Metro is proposing the elimination of weekend rail service in its budget for the first time as the transit agency’s financial struggles deepen amid the coronavirus pandemic.

The drastic action is one of several deep cuts Metro officials say they will have to make to survive the next fiscal year as fare revenue forecasts appear bleak and Congress remains unable to reach an agreement on a coronavirus relief package that could include aid to transit agencies.

Facing a nearly $500 million deficit, Metro is also proposing to cut 2,400 positions through attrition, buyouts and layoffs on top of 1,400 the agency is seeking to eliminate this year. Its 360-route service would be slashed by more than half as the agency raids its capital budget to keep up with preventive maintenance.

Nineteen stations would close and Metro workers might go without raises to save jobs.

The proposals released Monday are part of Metro General Manager Paul J. Wiedefeld’s proposed budget for fiscal 2022, which begins July 1. The agency is looking to cut $494.5 million from $1.945 billion in projected operating expenses — a gap so big it can be met only by shutting down weekend rail service, Wiedefeld said.

It’s a plight facing most public transportation agencies across the country, which have been pushed to the financial brink as the pandemic has destroyed their base of customers through high unemployment rates and work-from-home arrangements that have eliminated commuting for many workers. Others are reluctant to use public transportation for fear of contracting the contagious virus on buses or trains.

“When I talk to my peers, we’re all facing these almost terrible decisions together,” Wiedefeld said. “It’s like, how do we do this? It gets down, unfortunately, to very hard math that you just can’t get there from here without having significant impacts.”

While transit agencies have for months sounded alarms to try to get Congress to swoop in with another round of stimulus money, Metro officials said Monday’s budget plan is not another warning but a realistic spending plan based on what it can control. There are few days left for Congress to act in a lame-duck session.

D.C. Mayor Muriel E. Bowser (D) tweeted late Monday that the proposed cuts were “deeply troubling” and said it was a reminder of just how badly a federal stimulus package is needed. She called on the region’s leaders to work together toward a solution.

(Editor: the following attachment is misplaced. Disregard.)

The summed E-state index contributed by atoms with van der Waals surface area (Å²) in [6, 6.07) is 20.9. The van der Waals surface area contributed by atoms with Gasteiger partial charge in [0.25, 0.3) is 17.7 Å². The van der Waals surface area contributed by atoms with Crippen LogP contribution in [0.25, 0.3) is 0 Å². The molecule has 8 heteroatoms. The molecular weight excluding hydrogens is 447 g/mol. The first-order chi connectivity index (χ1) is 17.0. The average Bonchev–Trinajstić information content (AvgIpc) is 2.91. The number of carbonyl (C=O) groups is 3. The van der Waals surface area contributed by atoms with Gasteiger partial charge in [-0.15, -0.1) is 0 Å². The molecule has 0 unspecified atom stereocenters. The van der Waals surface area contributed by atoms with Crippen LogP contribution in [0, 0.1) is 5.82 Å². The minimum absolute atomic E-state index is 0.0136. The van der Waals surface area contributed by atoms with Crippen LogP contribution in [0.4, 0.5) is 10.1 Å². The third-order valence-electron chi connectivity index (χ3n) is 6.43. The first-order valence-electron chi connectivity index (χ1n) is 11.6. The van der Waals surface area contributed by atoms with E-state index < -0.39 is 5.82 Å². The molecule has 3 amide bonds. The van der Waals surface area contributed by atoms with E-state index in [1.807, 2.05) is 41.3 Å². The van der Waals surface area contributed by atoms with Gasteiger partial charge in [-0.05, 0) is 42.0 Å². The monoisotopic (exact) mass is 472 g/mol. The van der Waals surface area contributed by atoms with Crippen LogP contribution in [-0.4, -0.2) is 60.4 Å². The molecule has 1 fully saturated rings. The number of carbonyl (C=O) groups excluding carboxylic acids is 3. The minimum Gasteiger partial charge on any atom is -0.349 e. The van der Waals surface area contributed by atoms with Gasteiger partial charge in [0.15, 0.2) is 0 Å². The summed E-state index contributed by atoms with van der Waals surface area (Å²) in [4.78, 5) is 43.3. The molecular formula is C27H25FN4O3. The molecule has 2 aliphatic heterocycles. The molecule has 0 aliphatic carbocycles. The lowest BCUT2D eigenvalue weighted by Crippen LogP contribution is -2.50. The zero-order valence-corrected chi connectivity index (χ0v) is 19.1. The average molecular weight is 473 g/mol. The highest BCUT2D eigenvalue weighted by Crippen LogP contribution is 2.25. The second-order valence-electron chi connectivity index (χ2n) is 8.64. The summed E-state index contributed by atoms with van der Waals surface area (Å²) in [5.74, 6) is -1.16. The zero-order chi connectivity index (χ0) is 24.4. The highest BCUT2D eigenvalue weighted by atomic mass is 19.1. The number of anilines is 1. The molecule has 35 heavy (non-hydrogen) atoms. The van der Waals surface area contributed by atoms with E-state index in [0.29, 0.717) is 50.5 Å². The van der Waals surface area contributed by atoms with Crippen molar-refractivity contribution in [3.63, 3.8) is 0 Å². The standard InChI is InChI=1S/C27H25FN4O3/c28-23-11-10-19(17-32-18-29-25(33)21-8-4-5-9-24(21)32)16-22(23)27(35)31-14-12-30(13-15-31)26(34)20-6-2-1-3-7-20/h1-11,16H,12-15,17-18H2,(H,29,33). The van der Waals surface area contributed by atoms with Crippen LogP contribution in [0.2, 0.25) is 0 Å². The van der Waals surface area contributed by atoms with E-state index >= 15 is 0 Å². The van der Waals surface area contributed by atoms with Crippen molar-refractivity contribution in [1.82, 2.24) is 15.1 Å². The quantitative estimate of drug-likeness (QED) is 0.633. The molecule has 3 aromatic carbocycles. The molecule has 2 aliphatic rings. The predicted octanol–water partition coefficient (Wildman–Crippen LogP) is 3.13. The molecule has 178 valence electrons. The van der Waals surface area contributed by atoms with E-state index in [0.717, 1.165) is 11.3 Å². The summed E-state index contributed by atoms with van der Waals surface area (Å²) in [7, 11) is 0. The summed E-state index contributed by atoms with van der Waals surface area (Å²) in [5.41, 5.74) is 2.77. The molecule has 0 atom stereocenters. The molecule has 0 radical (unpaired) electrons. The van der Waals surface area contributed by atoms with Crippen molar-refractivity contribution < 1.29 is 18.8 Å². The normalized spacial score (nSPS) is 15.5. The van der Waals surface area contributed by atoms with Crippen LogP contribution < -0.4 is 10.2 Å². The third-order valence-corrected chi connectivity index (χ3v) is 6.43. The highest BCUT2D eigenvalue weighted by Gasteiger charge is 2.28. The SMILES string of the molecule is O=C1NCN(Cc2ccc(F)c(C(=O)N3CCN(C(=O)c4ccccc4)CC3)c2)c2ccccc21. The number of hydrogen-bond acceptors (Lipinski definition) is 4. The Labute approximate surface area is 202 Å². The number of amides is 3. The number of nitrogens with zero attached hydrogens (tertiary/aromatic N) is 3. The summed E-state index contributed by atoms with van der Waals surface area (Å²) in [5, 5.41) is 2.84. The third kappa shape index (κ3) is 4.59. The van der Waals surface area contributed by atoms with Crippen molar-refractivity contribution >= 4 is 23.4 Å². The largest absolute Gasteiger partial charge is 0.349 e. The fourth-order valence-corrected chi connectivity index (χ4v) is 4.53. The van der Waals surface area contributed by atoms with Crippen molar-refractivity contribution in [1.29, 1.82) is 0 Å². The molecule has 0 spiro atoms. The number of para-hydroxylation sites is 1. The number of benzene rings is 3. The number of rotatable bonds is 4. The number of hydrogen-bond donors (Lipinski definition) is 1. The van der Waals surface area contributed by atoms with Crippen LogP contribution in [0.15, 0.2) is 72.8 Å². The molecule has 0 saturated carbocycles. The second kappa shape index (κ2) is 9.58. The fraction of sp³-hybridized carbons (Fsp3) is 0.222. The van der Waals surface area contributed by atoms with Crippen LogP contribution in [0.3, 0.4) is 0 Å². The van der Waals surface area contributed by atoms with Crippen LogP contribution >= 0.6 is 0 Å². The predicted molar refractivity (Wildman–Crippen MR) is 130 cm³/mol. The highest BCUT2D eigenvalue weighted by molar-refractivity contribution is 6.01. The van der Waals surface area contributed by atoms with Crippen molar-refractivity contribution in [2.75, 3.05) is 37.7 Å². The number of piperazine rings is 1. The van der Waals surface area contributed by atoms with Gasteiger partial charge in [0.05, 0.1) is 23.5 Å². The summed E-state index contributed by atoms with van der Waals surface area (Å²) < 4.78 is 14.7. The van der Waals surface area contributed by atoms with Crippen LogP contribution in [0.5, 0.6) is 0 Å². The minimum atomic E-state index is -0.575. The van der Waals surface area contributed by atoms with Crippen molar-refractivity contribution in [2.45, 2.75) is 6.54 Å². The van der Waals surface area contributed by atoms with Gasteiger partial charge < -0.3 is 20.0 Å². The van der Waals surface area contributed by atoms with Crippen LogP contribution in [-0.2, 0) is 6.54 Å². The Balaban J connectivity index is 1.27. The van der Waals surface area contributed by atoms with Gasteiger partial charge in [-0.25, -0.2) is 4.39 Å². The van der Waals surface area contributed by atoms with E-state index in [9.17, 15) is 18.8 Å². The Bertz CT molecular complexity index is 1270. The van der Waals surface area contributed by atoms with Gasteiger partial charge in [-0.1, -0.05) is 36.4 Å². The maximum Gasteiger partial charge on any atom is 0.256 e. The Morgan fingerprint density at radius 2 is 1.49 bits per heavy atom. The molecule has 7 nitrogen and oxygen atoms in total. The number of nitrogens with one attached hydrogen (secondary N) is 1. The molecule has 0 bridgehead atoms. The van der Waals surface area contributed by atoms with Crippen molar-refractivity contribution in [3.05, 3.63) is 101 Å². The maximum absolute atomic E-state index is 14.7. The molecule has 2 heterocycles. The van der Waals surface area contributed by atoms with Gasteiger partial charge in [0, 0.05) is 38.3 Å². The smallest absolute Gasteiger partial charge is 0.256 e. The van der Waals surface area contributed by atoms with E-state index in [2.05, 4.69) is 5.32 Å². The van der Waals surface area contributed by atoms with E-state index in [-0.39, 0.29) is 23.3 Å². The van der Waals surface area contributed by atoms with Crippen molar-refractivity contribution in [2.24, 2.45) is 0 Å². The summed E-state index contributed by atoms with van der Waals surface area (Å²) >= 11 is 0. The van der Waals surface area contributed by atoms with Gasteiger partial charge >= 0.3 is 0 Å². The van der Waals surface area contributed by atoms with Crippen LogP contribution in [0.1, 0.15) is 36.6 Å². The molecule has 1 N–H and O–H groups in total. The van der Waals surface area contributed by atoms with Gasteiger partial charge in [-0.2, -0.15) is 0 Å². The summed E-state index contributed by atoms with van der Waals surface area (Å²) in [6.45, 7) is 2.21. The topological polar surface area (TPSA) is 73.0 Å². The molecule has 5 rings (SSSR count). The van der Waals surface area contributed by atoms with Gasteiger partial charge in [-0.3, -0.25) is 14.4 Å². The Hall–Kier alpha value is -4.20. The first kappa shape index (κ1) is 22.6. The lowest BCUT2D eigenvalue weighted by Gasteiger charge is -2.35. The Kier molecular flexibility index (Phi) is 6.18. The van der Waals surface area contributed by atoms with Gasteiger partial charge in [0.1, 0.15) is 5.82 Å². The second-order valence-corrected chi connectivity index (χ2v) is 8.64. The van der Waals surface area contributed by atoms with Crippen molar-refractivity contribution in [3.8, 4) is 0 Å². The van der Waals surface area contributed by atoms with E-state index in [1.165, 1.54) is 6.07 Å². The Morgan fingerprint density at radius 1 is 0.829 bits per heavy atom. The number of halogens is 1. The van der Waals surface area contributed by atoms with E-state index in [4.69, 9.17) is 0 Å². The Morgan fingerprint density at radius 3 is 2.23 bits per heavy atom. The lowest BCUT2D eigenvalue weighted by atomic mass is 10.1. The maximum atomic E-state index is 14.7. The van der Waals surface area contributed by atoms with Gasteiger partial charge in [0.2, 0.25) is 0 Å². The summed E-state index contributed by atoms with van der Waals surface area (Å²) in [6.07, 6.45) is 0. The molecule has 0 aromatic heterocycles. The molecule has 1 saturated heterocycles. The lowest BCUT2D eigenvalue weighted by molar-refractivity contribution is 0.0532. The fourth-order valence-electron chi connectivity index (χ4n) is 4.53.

“Regardless of party or ideology, we must once again come together to save Metro,” she said.

Metro could roll back some of the cuts if lawmakers were to pass a stimulus plan next year. But, Wiedefeld said, ramping up service takes time — especially if Metro has shed hundreds or thousands of operators, controllers and other trained staff to cut costs.

“The thinking here is it’s a lot easier to pull back,” Wiedefeld said. “But if nothing occurs, we can’t put out there a budget that’s just unrealistic.”

But the plan, he said, isn’t based on Metro’s worst-case scenario. Metro predicts ridership will slowly increase by as much as 20 percent from current levels. Ridership on Metrobus last week hovered between 16 percent and 55 percent below pre-pandemic levels, while weekday trips were down between 77 percent and 86 percent on Metrorail. The agency expects ridership to rise gradually based on forecasts from the air, hotel and hospitality industries, as tourism drives a significant portion of Metro customers.

As a comparison, Metro had projected to make nearly $800 million in revenue this fiscal year, before the pandemic struck. Now, the transit agency is predicting revenue — including fares and parking — of $264 million next year — if ridership continues to grow.

“I don’t believe this is the worst-case scenario,” Wiedefeld said. “The reality is, the worst-case scenario is we stay where we are in terms of ridership. So we are projecting ridership to increase.”

Metro is also basing its budget on local and state governments providing the same amount they provided this year, plus 3 percent. That would account for $1.145 billion from Maryland, Virginia and the District toward Metro’s $1.945 billion in expected expenses.